Oh, wait, that title should read, “Help! I Have a Teenager Now!” Of course, it might seem one in the same though. A funny thing seems to happen almost the moment our children become teenagers- they seem to morph into something so very different that it’s hard to know if they are possessed or if they are just hormonal.
Even the best of kids will go through a bit of this experience. As parents it’s hard to see our children, our babies, work their way through this tumultuous time. We want to tell them that this stage won’t last forever. We want to take way the stress and heartaches that we know that they will go through. And we might even want to shake some serious sense into their pretty little heads! Of course, most of the time we can’t take those approaches because well, we are mom and dad and we have never been teens so how would we know what they are going through? You are reading the sarcasm, right?
So what do we do to help our teens through this time in their lives? If you are a stay at home, homeschooling parent like me, you are surrounded by your cherubs each and every day, day in and day out. You ride the crazy train all day, every day. You don’t want your spouse to come home to find you in the corner, with a dry erase board that says, “Help!” in scrawled handwriting from dealing with the rollercoaster ride that teens often put us through. Of course if you are a working parent you don’t want to come home after a long day at work only to have to face off in an epic battle of wills and hormones the minute you walk through the door. So what do we do? Without picking up and draining a wine bottle each night, how do we cope through these wild years?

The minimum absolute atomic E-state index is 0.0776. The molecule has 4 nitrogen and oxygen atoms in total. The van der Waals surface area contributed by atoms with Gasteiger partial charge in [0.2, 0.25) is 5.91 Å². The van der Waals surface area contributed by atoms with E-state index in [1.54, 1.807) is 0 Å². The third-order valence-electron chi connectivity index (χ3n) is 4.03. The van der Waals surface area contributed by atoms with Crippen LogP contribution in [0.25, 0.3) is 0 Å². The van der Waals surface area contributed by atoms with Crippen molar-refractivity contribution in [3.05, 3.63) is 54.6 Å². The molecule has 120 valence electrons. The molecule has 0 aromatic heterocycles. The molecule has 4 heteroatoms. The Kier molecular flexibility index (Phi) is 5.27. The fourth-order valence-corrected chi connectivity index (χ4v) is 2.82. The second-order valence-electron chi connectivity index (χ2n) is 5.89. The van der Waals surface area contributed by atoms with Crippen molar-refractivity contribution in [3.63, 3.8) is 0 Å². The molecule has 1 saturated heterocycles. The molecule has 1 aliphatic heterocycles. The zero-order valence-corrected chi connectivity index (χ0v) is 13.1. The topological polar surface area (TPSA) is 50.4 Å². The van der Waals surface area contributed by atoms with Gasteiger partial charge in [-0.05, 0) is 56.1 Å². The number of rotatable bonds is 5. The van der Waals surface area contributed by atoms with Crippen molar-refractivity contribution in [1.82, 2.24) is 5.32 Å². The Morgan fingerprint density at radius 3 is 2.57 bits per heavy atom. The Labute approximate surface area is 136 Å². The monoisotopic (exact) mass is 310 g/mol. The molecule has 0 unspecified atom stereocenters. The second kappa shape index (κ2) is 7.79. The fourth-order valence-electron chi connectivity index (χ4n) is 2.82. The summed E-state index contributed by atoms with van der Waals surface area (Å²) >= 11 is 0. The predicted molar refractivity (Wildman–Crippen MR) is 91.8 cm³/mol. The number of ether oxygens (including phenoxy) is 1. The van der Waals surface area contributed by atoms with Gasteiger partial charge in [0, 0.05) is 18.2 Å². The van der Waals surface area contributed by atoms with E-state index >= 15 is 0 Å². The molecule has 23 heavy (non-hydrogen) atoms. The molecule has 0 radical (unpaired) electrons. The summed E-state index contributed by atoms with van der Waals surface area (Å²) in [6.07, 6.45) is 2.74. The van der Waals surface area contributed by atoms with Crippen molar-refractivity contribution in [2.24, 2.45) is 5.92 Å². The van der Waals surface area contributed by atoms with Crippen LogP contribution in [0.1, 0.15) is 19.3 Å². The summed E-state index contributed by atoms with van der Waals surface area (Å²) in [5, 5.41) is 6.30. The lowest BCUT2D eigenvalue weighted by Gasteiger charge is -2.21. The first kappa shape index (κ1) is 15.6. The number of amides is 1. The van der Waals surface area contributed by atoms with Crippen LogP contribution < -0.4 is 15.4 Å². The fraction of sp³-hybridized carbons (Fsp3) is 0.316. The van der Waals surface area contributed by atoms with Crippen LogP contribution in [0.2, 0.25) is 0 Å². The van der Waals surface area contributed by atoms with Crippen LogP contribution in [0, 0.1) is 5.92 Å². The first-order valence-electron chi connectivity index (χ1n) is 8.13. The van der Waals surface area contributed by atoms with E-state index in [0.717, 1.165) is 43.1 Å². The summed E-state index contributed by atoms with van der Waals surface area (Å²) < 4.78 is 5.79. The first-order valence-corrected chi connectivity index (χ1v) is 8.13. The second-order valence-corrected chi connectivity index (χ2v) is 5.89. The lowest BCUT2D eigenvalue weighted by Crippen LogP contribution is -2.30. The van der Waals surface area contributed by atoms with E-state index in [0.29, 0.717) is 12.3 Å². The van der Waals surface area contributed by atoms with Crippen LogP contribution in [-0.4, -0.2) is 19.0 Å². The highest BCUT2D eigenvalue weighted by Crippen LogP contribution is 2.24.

First of all, remember, this possessed-like child is still your baby. You know the one that you counted his tiny fingers and toes the minute he was born. The one that gave you open mouthed slobbery kisses when he was a toddler and you reveled in each and every kiss. The one who as a preschooler couldn’t pronounce some of his words which you thought was so cute that you still use those words today. That same child that couldn’t wait to come home from grade school and tell you about his day, sharing his joy and excitement and looking to you to hug him when he had a bad day. Remember that this teenager is still that person, just in a bigger body that has raging, crazy hormones. When you can remember that it’s so much easier to deal with the ups and downs that come along with teens who are struggling to find out who they are and where they belong in this world.
The second thing I do to get through this stage is to remember that my children are overall great kids. I think about all their good qualities when that urge to shake some sense into them threatens to overtake me. They are kind and loving, giving and compassionate. They say yes mam and no mam, please and thank you to not just me but to others as well. They snuggle with their younger siblings, play dress up with them and beg to go to the park so they can play tag and push them on the swings. They constantly ask me if there is anything they can do to help me out and when they know I am tired or sick they practically fight each other with swords to see who gets to take care of me. They still get disappointed when their father is not going to be home to eat supper with us at night. They like to spend time with us and with the family. Yes, they truly are good kids. When I keep their good qualities in mind it helps me to deal with whatever our newest problem might be.